The Donor Parties agree as follows: 1. The First Party [Mr. Bryant] had the right to physical possession of the Art Works until December 31, 2008. The Second Party [Mr. and Mrs. Kravis] will have such right on January 1, 2009 (or any other mutually-agreed date) (the “Transition Date”), and then the Donor Parties shall have alternating rights of possession every 12 months after the Transition Date.
… Each Donor Party irrevocably pledges (the “Pledge”) to cause to be transferred all of such Party’s right, title and interest, including copyright interest if any, in the Art Works to MoMA, either by way of (1) a gift during his or her lifetime or (2) a bequest under the Last Will and Testament or other testamentary instrument (“Will”) of Mr. Bryant and or the survivor of Mr. and Mrs. Kravis, respectively, provided that, at the time of such gift or bequest, (i) MoMA is an organization that is organized and operated for a purpose described in (x) Section 170(c) of the Internal Revenue Code of 1986, as amended (the “Code”) and (y) Code Sections 2055(a) and 2522 and (ii) additionally, if the transfer is a gift under Section II(A)(1), MoMA (x) is an organization that is described in Code Section 170(b)(1)(A) and (y) certifies that MoMA will use the Art Works in a manner related to and in furtherance of its charitable and educational purposes. . . .
…The Pledge is binding upon each Donor Party’s applicable heirs, assigns, executors, administrators and other estate fiduciaries (“Related Parties”). A Donor Party’s failure to include a specific bequest of the Art Works to MoMA in its Will shall not release its Related Parties from the Donor Party’s obligations under Section II(A)(2). Furthermore, should either Mr. Bryant or both Mr. and Mrs. Kravis die without having completed all payments due Matthew Marks Gallery for each such Donor Parties’ respective 50% interest in the Art Works so as to vest title in said Donor Party, then such Donor Party’s Related Parties shall be legally bound to make such payments to complete the transfer of ownership to the Donor Party so that the Related Parties may effect the transfer of ownership of the Art Works to MoMA pursuant to the pledges referenced in the Agreement. *** E. Each Donor Party agrees that the Pledge is an irrevocable definite commitment to MoMA, and that MoMA is relying on the Pledge in a variety of ways, including without limitation: (a) MoMA’s decision not to acquire other works of art based on its expectation of receiving the Art Works; (b) MoMA’s ability to make the Pledge known to others in order to encourage them to make similar commitments; (c) MoMA’s conduct of scholarship about the Art Works; and (d) MoMA’s taking or failing to take any other actions in reliance upon the Pledge.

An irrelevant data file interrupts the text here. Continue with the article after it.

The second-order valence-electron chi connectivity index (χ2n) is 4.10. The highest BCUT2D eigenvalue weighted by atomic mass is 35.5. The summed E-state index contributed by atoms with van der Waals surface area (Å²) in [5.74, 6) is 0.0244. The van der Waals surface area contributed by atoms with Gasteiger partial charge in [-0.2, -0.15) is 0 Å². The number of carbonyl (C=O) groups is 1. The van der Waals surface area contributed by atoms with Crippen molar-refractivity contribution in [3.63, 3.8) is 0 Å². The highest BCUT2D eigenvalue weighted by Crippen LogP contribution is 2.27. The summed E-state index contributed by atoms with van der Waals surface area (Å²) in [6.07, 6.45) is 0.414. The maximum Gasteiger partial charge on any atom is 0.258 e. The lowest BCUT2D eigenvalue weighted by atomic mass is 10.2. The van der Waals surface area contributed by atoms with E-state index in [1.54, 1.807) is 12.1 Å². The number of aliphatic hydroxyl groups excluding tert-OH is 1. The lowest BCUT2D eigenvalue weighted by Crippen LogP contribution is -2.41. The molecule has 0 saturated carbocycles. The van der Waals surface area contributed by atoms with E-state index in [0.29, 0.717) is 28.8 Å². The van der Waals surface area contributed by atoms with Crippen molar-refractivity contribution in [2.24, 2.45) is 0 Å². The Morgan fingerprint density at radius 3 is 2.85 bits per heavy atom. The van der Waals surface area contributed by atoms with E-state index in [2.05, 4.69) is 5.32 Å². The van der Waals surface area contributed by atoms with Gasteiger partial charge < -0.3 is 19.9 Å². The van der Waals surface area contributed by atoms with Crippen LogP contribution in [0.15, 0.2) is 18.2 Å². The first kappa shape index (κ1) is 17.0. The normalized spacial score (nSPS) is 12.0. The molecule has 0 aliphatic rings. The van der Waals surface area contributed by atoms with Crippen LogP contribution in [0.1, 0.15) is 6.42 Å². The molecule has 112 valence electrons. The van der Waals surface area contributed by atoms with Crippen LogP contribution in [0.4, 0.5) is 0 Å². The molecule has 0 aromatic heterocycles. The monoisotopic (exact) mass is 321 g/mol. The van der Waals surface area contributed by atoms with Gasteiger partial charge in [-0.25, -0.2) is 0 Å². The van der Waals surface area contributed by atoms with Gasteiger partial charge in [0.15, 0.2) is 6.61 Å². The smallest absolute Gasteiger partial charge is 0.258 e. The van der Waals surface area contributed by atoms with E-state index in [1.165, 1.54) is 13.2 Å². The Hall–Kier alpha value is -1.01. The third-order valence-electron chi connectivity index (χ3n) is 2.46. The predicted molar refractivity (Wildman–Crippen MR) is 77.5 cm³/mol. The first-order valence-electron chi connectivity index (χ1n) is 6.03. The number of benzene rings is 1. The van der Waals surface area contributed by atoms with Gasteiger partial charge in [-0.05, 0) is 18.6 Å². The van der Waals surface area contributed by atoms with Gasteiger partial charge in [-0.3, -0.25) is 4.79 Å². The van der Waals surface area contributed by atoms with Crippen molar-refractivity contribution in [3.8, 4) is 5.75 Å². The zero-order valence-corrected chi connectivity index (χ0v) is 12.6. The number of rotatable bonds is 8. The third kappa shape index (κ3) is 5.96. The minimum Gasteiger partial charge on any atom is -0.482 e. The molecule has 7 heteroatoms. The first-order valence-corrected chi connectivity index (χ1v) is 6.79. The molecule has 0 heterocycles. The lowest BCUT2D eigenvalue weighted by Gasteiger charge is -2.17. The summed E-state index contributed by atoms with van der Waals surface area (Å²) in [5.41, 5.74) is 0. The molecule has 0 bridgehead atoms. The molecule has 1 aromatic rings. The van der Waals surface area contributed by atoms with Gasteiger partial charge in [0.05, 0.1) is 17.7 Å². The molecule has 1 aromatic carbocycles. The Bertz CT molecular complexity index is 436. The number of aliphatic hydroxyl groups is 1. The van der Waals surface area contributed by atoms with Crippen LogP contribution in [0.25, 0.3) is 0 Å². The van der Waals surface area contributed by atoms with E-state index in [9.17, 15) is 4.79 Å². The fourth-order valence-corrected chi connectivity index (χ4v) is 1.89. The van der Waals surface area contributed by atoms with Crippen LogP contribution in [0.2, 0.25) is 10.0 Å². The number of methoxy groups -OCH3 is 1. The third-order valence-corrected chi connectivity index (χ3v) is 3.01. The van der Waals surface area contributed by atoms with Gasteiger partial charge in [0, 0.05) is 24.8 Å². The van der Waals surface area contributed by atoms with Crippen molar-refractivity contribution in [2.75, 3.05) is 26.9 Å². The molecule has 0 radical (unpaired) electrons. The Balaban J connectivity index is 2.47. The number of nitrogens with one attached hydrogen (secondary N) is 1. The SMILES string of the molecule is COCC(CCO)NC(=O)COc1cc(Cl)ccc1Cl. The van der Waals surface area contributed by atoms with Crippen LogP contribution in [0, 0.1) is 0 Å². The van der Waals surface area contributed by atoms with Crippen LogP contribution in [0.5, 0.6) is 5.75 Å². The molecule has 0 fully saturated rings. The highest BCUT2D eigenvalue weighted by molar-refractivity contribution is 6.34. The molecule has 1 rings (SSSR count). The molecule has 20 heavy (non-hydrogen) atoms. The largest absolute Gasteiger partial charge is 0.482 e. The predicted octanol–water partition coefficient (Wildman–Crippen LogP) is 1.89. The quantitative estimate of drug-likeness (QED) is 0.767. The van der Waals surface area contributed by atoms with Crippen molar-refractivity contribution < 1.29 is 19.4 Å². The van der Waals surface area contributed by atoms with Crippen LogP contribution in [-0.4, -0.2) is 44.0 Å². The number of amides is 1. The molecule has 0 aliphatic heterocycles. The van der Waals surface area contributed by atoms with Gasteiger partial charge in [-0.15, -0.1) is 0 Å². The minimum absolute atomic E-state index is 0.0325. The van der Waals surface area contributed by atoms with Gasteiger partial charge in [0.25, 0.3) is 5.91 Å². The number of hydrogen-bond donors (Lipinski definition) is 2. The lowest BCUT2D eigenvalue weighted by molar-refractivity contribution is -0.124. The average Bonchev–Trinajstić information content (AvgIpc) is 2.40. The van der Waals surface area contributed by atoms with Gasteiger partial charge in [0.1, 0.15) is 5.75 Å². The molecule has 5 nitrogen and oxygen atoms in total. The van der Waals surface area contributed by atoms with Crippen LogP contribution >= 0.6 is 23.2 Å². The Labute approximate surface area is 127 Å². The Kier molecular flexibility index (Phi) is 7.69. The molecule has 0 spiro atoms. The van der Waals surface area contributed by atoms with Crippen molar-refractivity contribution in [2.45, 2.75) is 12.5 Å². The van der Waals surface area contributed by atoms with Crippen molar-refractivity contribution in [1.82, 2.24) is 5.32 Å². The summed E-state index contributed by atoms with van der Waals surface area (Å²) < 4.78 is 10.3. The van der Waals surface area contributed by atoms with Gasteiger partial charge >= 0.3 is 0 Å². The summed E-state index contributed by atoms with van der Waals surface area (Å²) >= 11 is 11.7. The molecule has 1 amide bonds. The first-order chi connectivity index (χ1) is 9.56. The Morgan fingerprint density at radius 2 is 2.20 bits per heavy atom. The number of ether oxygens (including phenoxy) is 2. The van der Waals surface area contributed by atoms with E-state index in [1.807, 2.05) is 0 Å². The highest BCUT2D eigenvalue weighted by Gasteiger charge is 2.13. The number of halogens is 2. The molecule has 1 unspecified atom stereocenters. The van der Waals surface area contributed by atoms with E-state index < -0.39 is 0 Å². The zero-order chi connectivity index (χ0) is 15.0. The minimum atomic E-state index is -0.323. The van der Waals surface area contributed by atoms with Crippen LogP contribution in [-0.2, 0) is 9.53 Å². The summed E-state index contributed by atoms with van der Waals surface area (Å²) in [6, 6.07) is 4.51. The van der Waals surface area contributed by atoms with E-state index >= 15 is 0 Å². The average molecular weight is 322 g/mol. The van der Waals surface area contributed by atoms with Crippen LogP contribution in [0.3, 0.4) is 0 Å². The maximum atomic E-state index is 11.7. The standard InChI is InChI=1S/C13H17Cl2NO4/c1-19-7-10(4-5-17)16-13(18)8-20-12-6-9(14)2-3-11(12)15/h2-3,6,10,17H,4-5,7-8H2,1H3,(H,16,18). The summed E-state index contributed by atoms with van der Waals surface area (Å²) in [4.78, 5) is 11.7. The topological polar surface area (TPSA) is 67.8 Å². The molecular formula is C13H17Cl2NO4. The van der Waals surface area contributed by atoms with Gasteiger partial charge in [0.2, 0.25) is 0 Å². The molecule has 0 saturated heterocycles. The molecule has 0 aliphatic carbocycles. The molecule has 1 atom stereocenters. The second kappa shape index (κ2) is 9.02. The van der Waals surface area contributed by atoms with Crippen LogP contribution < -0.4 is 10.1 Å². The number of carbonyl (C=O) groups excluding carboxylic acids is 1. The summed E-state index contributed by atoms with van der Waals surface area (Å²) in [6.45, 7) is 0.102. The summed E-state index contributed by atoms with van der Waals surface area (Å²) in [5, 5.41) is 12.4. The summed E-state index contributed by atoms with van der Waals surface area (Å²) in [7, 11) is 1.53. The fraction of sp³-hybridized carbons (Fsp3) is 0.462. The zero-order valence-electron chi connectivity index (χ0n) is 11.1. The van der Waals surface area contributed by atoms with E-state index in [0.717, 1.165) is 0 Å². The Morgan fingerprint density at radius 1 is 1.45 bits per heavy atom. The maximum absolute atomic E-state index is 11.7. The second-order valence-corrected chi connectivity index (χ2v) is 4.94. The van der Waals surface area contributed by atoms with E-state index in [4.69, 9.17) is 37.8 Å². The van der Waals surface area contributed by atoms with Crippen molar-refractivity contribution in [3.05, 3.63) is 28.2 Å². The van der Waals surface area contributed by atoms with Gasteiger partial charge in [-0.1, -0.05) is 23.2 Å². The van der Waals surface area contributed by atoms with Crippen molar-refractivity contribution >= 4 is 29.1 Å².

Complaint explains that the legal action was prompted by Bryant’s refusal to deliver the works to Kravises in January of 2013, as was promised. Kravises alleged that Bryant is holding the works “hostage.” They are asking the court to enjoin Bryant from violating Kravises rights to physical possession of the artworks and grant specific performance requiring Bryant to abide by the terms of the 2009 Agreement and honor the promise to gift his share of the art works to the Museum.
If Bryant does not comply and the court finds in favor of Kravises, Defendant should expect to pay the legal fees of the speedy law offices of Gregory P. Joseph.